According to the media “cryptocurrency is complicated”. Many are put off investing in so-called ‘digital currency’ for that reason alone - never mind the scams, scares and volatility. One aspect of that complexity is the mining process. Here we explain the concept of Bitcoin mining in simple terms.
What is cryptocurrency mining?
Mining is the process that validates transactions on a blockchain. Each block contains a batch of transactions and a hash number that relates to the information in the previous block, all the way back to the very first block - the genesis block.
The hash is what links together the blocks in the chain, thereby maintaining the integrity of the blockchain as a whole. But what exactly is the hash? A hash is a string of numbers and letters that is produced mechanically by processing data using a specific set of rules.
The input data are derived from the set of new transactions to be added to the chain, a timestamp, the hash of the previous block, some other bits and pieces, and a nonce - a random whole number between 0 and several billion.
In the case of Bitcoin, Secure Hash Algorithm (SHA) 256 is the set of rules used to produce a hash. The algorithm is was devised by the US National Security Agency and published in 2001. Different algorithms are used by other cryptocurrencies but the general principle is the same.
It is essentially just a means of reducing a set of inputs into an output that has a particular format. Passing the same information through the hash function will always generate the same result. Make even a minute change to just one element, and the resulting hash will look completely different.
In order for a hash to be added to the Bitcoin blockchain it must satisfy a difficulty requirement. This simply specifies the number of zeroes that the hash must begin with. The more zeroes, the less likely finding a valid set of inputs becomes.
This is where mining comes in. Miners in the Bitcoin network repeatedly apply the hash algorithm in a race to find the nonce that generates a hash that satisfies the difficulty requirement - the ‘golden nonce’.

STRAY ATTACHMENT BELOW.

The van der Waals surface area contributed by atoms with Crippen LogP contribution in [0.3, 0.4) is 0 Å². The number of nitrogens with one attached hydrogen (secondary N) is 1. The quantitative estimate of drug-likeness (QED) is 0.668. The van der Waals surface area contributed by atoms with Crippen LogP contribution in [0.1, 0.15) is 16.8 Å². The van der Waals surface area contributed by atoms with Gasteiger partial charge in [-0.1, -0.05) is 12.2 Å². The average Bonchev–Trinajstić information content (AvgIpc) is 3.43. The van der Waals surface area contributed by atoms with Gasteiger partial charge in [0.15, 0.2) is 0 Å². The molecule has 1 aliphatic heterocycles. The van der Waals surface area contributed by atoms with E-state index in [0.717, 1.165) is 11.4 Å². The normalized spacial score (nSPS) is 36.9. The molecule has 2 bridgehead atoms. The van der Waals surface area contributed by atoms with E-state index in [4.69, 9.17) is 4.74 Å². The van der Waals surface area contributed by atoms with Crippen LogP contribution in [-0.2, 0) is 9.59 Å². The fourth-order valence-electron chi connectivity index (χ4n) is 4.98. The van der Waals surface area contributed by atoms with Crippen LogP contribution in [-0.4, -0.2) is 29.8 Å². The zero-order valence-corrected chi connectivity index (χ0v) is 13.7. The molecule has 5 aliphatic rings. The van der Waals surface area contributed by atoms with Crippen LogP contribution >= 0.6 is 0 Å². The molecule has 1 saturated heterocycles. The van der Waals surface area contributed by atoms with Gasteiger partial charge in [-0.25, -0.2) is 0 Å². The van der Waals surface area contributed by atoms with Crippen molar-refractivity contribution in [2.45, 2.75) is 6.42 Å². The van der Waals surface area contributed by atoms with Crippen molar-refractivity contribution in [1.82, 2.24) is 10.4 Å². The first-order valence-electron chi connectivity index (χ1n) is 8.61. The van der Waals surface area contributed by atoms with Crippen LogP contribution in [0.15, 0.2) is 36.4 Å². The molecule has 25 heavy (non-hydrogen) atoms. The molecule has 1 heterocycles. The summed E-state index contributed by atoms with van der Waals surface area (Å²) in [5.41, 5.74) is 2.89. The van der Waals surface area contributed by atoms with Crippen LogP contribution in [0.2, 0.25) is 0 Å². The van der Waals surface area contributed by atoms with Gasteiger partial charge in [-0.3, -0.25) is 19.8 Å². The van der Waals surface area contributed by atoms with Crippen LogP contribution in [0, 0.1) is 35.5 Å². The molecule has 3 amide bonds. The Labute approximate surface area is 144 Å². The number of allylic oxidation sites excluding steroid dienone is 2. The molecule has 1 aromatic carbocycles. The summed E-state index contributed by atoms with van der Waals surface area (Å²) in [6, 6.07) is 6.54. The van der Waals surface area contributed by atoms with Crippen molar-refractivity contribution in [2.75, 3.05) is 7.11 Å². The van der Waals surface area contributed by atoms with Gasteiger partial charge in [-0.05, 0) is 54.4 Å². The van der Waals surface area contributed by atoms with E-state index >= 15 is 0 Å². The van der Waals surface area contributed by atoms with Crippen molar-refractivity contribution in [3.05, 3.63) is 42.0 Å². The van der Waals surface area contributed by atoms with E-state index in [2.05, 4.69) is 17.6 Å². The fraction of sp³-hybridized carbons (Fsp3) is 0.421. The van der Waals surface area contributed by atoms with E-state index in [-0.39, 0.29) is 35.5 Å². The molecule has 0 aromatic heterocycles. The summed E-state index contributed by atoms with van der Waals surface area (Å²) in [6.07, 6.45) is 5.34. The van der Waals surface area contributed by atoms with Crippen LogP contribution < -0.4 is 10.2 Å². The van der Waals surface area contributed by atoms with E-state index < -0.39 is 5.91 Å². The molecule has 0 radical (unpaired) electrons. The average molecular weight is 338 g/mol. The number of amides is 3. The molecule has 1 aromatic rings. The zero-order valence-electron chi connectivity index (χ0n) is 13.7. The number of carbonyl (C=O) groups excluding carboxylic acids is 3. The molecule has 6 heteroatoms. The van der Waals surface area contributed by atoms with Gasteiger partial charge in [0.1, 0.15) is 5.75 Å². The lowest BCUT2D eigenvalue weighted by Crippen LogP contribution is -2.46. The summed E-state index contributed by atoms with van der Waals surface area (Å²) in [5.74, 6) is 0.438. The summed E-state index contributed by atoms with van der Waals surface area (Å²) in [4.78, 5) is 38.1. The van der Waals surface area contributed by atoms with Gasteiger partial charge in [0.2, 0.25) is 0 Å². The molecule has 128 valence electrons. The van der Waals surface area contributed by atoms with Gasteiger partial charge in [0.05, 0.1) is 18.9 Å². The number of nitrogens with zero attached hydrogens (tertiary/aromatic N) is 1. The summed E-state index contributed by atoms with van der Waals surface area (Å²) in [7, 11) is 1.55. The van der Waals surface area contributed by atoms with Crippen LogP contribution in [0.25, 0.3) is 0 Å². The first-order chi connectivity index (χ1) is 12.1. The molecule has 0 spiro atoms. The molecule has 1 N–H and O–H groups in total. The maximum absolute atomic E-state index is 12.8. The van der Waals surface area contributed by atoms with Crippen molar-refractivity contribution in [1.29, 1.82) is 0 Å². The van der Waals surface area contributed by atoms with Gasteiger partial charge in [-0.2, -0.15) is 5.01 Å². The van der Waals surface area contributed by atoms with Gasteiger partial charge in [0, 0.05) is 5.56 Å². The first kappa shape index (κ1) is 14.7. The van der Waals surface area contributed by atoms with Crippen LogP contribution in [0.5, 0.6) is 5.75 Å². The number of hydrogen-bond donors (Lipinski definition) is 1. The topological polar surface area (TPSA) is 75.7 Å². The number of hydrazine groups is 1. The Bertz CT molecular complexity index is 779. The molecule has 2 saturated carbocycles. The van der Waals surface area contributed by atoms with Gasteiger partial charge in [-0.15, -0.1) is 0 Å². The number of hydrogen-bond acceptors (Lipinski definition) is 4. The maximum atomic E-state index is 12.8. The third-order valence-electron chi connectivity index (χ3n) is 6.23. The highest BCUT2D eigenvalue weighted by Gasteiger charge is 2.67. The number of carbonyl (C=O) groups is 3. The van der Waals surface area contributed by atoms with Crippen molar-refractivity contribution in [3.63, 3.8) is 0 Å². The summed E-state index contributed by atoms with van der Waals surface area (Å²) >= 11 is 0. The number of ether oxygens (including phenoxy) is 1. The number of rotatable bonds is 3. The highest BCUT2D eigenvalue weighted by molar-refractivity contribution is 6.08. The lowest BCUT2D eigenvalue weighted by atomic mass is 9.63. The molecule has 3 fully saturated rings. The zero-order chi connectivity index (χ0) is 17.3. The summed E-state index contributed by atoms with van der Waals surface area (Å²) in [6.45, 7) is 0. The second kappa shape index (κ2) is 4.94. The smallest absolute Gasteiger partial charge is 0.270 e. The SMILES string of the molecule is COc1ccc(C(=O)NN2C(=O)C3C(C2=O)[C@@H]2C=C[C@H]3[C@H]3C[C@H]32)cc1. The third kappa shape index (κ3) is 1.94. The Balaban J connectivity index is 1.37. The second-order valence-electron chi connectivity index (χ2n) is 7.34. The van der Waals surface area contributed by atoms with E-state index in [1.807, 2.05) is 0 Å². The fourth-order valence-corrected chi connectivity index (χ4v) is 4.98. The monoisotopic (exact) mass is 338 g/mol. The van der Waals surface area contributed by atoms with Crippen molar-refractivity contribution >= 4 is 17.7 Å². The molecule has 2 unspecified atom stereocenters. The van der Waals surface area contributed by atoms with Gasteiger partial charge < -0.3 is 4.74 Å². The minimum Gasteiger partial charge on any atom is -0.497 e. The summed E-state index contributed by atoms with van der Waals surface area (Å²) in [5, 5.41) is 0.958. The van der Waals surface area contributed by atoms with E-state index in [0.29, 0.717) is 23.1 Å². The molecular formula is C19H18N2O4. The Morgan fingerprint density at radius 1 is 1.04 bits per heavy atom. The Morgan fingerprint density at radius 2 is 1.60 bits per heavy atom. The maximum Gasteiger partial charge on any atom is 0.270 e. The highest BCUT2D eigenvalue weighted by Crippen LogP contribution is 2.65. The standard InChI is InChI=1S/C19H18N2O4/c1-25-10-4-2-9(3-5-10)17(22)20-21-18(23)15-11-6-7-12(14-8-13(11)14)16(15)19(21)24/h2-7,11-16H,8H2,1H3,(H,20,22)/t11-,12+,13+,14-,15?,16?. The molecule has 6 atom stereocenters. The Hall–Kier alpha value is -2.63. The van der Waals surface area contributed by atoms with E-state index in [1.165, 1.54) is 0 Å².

Once a valid hash is found it is broadcast to other miners for confirmation. Once confirmed by a majority of the network the block is added to the chain. Reaching a consensus in this way ensures that every miner on the network is in possession of the same valid set of transactions, thereby maintaining the integrity of the balances residing on the chain as a whole.
The winner receives the block reward, some newly minted Bitcoin. After the inception of Bitcoin in 2009 the block reward was 50 BTC. The current block reward is 12.5 BTC. The successful miner also receives a portion of the Bitcoin transaction fees associated with the block.
Finding a nonce that generates a hash that satisfies then mining difficulty can take a lot of attempts. As a result, solving this mathematical puzzle requires considerable computing power, or ‘hash power’.
Is it possible to mine Bitcoin using a home computer?
In the early days of Bitcoin, home computers were powerful enough to generate hashes that satisfied the mining difficulty. As more computers joined the Bitcoin network, hash power grew.
To maintain the number of new blocks created at around one every 10 minutes, the code underlying Bitcoin would raise the difficulty, requiring more computational power to find a valid hash. The difficulty is adjusted every 2016 blocks - approximately once every two weeks.
In response to rising difficulty, miners began to produce mining rigs, comprised of arrays of microprocessors, generating much greater hash power than a home computer. This, in turn, prompted further increases in difficulty.